I strongly believe that the future of cloning will be in cloning pets. Think of how many people who have mixed breed dogs (and even purebred dogs!), and want another that is just like it. Yes, it won't be the exact same dog because environment plays a huge role in dog behavior, but I doubt most people care. It would be like them having a part of their old dog that lives on. Especially for dogs that are taken in tragic ways like though injury and accidents instead of dying through the normal course of events. If geneticists can figure out what causes the organs in the current cloned animals to age prematurely and prevent that, offering a guarantee that the animal will live a normal healthy life, there'll be no stopping cloning.
Yup. I am totally against cloning, if it be stem cell research, gene therapy, or just plain duplicating. Yea, I know it may help cancer patients, but every round of stem cells they take from a fetus is one baby killed. It took over 500 sheep to clone Dolly. So that means it took the lives of 500 sheep to make one Dolly. ---Allie the Chihuahua http://www.dogster.com/?41063 ---Mönica the Kitty http://www.catster.com/?57596
I agree with you 100% Minniyar. When Butch was so sick last week, and I thought that I could lose him, the first thought that came to my mind was that I wish I could get him cloned. I know that now to clone a pet it costs thousands of dollars. But I believe that this is the way of the future for pets. And once it takes off, the cost should come down. Right now, I know you can bank your pet's DNA and pay a yearly fee. But then, there aren't too many companies out there doing it and I believe that it could be a risk for now, i.e. if the company goes bankrupt, etc. But in the future, there will probably be many that will arise.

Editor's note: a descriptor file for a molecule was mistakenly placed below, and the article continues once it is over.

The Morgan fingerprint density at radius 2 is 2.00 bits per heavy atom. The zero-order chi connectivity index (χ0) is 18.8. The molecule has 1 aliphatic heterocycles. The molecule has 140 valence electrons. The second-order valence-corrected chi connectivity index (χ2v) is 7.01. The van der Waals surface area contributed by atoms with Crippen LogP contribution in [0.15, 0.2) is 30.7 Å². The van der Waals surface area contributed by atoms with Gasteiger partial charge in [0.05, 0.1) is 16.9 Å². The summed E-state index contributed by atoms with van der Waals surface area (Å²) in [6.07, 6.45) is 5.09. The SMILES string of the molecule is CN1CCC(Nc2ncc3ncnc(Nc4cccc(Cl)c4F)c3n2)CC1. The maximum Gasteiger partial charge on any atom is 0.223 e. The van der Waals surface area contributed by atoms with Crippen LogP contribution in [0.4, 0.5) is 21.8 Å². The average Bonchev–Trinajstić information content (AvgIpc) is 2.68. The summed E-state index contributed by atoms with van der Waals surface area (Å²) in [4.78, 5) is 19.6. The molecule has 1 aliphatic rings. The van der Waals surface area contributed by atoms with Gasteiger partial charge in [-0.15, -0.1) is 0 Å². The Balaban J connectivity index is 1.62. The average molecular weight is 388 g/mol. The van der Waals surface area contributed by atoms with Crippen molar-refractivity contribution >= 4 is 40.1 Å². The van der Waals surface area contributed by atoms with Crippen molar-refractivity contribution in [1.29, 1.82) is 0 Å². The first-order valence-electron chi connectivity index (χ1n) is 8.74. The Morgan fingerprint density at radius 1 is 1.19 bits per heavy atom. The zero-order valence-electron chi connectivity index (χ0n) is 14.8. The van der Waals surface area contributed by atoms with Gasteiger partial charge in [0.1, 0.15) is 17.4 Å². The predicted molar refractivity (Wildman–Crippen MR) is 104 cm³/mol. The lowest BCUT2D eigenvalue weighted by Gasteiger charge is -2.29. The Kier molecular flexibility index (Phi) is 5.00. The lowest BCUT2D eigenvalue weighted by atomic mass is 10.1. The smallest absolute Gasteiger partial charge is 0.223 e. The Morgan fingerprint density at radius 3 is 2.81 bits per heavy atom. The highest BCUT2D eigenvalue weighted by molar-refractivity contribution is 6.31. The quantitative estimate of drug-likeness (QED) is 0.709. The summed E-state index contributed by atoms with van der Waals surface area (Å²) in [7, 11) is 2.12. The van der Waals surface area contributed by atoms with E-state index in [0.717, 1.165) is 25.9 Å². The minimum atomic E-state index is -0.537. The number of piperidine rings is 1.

I don't see where there is a problem with cloning ones pet. I am not a scientist, but from what I understand, the DNA taken to clone your pet would come from just your pet. Several small biopsies are taken from your pet which I understand is not painful to the pet, and would be done by a vet.
Allie, if we left it up to nature to make things, we wouldn't have cures for many of the diseases that currently exist. Or vaccines to prevent the debilitating diseases that affect animals and humans alike. Yes, the big thing about cloning is that it takes an adult cell, I think it was from the udder of the sheep for Dolly. (well this is how they cloned Dolly, there's different methods used in cloning). They emove the dna from it and puts it into an unfertilized ova of the 'surrogate' mother that has been emptied out of cellular matter. So all it is is the ova of a cell wall. Then they 'zap' the cell to jump start cellular division and the embryo is formed from that. Cloning doesn't generally refer to embryonic research, which really is far far easier, as far as genetics go.